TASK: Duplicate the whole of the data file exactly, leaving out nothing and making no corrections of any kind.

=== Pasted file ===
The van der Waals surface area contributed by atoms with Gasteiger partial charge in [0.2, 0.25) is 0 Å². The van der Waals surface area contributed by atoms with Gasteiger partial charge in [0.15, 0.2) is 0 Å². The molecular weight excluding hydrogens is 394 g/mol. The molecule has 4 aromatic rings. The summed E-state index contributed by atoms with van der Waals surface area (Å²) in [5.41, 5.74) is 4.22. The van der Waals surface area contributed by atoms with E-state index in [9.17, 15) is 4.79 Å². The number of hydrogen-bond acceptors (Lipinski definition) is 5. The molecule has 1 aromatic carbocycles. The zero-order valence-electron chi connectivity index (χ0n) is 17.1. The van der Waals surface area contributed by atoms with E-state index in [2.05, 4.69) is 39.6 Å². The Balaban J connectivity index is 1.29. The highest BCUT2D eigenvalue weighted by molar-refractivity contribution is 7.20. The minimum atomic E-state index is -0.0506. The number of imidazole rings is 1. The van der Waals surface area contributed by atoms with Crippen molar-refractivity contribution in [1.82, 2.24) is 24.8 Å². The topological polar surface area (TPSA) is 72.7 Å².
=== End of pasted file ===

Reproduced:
The van der Waals surface area contributed by atoms with Gasteiger partial charge in [0.2, 0.25) is 0 Å². The van der Waals surface area contributed by atoms with Gasteiger partial charge in [0.15, 0.2) is 0 Å². The molecular weight excluding hydrogens is 394 g/mol. The molecule has 4 aromatic rings. The summed E-state index contributed by atoms with van der Waals surface area (Å²) in [5.41, 5.74) is 4.22. The van der Waals surface area contributed by atoms with E-state index in [9.17, 15) is 4.79 Å². The number of hydrogen-bond acceptors (Lipinski definition) is 5. The molecule has 1 aromatic carbocycles. The zero-order valence-electron chi connectivity index (χ0n) is 17.1. The van der Waals surface area contributed by atoms with E-state index in [2.05, 4.69) is 39.6 Å². The Balaban J connectivity index is 1.29. The highest BCUT2D eigenvalue weighted by molar-refractivity contribution is 7.20. The minimum atomic E-state index is -0.0506. The number of imidazole rings is 1. The van der Waals surface area contributed by atoms with Crippen molar-refractivity contribution in [1.82, 2.24) is 24.8 Å². The topological polar surface area (TPSA) is 72.7 Å².